Key To A New World
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Ok, so maybe buying a planet wasn't the best idea. Then again, joining the circus wasn't a good idea either, and neither was buying the zoo, or stealing the ship, or forging the immigration documents, or a whole plethora of other things which had left Robert broke, injured, incarcerated or any combination of the three.

Robert was no stranger to bad ideas, but sitting in the middle of a frozen ocean next to a one-way shuttle drove home the notion that maybe he wouldn't be able to get out of this situation. He looked at his reflection in the ice.
"Why? Why would you go and buy a planet? We had a good thing going! We had money, we had a car, we even had a house that wasn't infested with rats,"

His reflection, obviously, didn't respond.

Robert pitied himself for a while longer before standing up. The locator in his hand pointed him towards the location of his shelter, which he would have to get to to obtain luxuries like food and warmth.

Almost unconsciously, Robert started talking to himself yet again.
"What are we going to do once we actually get there, though?"
"I don't have the faintest idea,"
"Some help you are,"
"It's not like you're any better. You've only been here twenty minutes and you're already talking to yourself,"
"Once again, not helping. Make a plan with me,"
"Ok, step one: somehow make a profit from this frozen wasteland, step two: drive yourself even deeper into this hole you're digging for yourself,"
"Not constructive,"
"And yet depressingly true,"

He lapsed into silence. Thinking.

He couldn't help what he was doing. There was an old word that Earthmen had used: Wanderlust, itchy feet. It was Wanderlust that had propelled them from their small rock to their moon to their surrounding planets to the outskirts of the Milky Way itself. Wanderlust had led to them becoming the most advanced race in history; Robert had used that word to rationalise all of his bad decisions to himself. He had convinced himself that his nomadic lifestyle, his habit of spending money as soon as he got it, his compulsion to leave once things got too comfortable, were all just symptoms of a desire to be something bigger.

"But it wasn't, was it? It was self-destructive. You dug yourself a pit and told yourself it was a bridge."

Robert stayed silent.

"Remember Ariana? On Mhaajon? You met her, you married her, you made her pregnant and then you snuck out of the window and left her with a pile of gambling debt she didn't even know about."

Robert stayed silent.

The voice, unrelenting, continued.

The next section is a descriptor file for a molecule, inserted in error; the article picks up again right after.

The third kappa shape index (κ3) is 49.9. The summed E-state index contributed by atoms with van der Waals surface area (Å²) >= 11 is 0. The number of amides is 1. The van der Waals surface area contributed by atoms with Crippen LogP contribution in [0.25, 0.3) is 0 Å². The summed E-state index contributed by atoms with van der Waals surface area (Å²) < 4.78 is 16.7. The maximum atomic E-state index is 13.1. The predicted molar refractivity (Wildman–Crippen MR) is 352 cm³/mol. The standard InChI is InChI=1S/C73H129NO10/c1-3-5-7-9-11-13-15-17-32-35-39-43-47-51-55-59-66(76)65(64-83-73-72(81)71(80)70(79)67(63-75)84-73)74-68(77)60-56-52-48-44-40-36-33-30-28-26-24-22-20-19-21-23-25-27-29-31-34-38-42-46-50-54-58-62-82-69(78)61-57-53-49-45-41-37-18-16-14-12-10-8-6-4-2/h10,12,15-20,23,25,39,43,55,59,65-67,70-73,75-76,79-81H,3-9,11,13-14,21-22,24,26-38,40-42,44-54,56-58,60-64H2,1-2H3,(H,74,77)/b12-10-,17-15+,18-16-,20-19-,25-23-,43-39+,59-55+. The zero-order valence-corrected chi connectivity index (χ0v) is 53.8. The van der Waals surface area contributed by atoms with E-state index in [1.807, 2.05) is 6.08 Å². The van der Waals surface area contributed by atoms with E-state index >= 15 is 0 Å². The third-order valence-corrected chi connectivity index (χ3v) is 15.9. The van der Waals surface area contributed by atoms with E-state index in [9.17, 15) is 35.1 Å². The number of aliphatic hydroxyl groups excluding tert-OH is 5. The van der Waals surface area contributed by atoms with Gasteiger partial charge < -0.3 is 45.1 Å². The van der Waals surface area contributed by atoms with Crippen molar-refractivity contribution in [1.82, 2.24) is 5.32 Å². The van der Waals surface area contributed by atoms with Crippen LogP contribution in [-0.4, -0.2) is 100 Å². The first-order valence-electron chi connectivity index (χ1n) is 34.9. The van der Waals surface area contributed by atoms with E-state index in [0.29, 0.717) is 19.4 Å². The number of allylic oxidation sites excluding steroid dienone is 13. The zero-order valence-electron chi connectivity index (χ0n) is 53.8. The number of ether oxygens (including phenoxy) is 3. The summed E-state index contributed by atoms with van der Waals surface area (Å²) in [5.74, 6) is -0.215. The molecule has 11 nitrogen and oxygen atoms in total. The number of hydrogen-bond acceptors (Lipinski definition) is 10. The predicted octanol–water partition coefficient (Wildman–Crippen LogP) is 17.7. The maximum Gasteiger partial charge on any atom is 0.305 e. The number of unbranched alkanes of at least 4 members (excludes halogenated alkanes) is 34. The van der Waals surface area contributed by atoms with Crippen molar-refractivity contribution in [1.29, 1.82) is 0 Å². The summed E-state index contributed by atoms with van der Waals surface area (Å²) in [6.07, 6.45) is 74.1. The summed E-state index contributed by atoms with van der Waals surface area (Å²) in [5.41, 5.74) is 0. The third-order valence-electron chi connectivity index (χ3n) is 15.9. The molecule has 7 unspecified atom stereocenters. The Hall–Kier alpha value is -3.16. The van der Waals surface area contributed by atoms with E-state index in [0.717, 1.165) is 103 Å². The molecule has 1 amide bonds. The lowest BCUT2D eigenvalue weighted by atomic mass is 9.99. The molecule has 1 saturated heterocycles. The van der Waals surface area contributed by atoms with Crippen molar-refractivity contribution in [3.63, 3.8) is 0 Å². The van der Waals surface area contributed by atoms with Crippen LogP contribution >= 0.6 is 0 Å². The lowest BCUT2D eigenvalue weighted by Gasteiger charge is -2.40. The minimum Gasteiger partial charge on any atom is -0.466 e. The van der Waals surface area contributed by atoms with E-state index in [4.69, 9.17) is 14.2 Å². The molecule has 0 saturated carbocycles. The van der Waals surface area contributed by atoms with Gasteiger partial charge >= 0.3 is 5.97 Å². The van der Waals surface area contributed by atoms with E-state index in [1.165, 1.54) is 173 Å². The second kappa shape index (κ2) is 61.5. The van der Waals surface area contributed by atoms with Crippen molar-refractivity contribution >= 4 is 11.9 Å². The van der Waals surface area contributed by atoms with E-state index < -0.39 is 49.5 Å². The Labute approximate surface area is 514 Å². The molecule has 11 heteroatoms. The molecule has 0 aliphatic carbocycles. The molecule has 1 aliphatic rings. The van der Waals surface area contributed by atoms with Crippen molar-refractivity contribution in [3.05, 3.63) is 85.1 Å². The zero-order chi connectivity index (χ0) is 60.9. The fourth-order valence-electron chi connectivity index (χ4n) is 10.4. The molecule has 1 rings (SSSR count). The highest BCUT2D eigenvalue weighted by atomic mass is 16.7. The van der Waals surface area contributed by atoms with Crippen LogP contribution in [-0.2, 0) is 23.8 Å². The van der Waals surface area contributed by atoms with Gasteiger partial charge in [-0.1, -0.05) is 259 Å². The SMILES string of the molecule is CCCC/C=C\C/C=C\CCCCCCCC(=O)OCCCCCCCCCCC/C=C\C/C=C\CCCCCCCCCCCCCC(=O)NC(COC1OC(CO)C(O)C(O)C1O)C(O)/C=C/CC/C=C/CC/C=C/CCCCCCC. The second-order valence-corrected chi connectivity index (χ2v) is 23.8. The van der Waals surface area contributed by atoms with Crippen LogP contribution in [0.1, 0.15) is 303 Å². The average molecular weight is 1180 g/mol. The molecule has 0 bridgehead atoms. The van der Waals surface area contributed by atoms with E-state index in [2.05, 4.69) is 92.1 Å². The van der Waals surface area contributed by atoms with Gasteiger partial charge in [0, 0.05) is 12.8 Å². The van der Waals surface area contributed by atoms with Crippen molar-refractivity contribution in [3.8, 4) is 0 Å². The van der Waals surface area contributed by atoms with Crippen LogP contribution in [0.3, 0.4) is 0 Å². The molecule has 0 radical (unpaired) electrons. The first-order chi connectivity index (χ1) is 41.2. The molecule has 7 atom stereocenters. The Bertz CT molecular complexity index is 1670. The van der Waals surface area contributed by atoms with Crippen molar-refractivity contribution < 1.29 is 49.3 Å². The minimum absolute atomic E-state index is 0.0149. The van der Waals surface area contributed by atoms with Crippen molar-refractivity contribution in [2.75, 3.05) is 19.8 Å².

"Lemme ask you a question,"
"You know the answer already,"
"Actually I don't, because you don't either,"
Robert grunted
"Why choose this planet? There were better ones we could have bought. You could tell that the guy selling it was happy to get rid of it,"
"Is there a point to this?"
"No, but then, there's been no point to anything you've done."

The voice shut up after that, leaving Robert alone in the cold. A part of him wished the voice had stayed, just to alleviate the boredom, but the majority was glad it was gone.

He checked the locator occasionally to make sure that he was on the right track, but for the most part, the only things moving were his legs. He fell into a hypnotic rhythm of putting one leg in front of the other. He was so locked into the rhythm that he almost didn't notice the ground beneath his feet turning from ice to a firm slush.

He was on solid ground. There wasn't long now until he arrived at his shelter.

With a clear head, he felt his old vivacity return to him. He began planning, muttering to himself under his breath.
He knew this planet had high amounts of water and iron deposits, as well as very fertile land. He would melt the surrounding snow and begin to plant crops. Then he could set up automatic mining and manufacturing facilities over the ore veins he would find. Then he could make a space elevator, and sell everything he made. And then there would be money, and-

"And what will you do with that money then?" Clearly the voice wasn't done with him. "Will you leave this place, just like you left everything else? Where will you go from there?"

Robert shut it out.

The surroundings were getting noticeably more craggy. There were dark red rocks jutting out of the snow now. Mountains began emerging on the horison. Upon checking the locator, he could see the flashing beacon where the shelter was drift to the right. Excited, he sprinted to the right. He saw a glint up ahead. There was a steel door built into the snow. Robert thrust his hand into his pocket and fished out the key the previous owner of the planet had handed to him and thrust it into the lock.

It was the key to a new world.

It was a key to his world.

Time would tell if he would stay.

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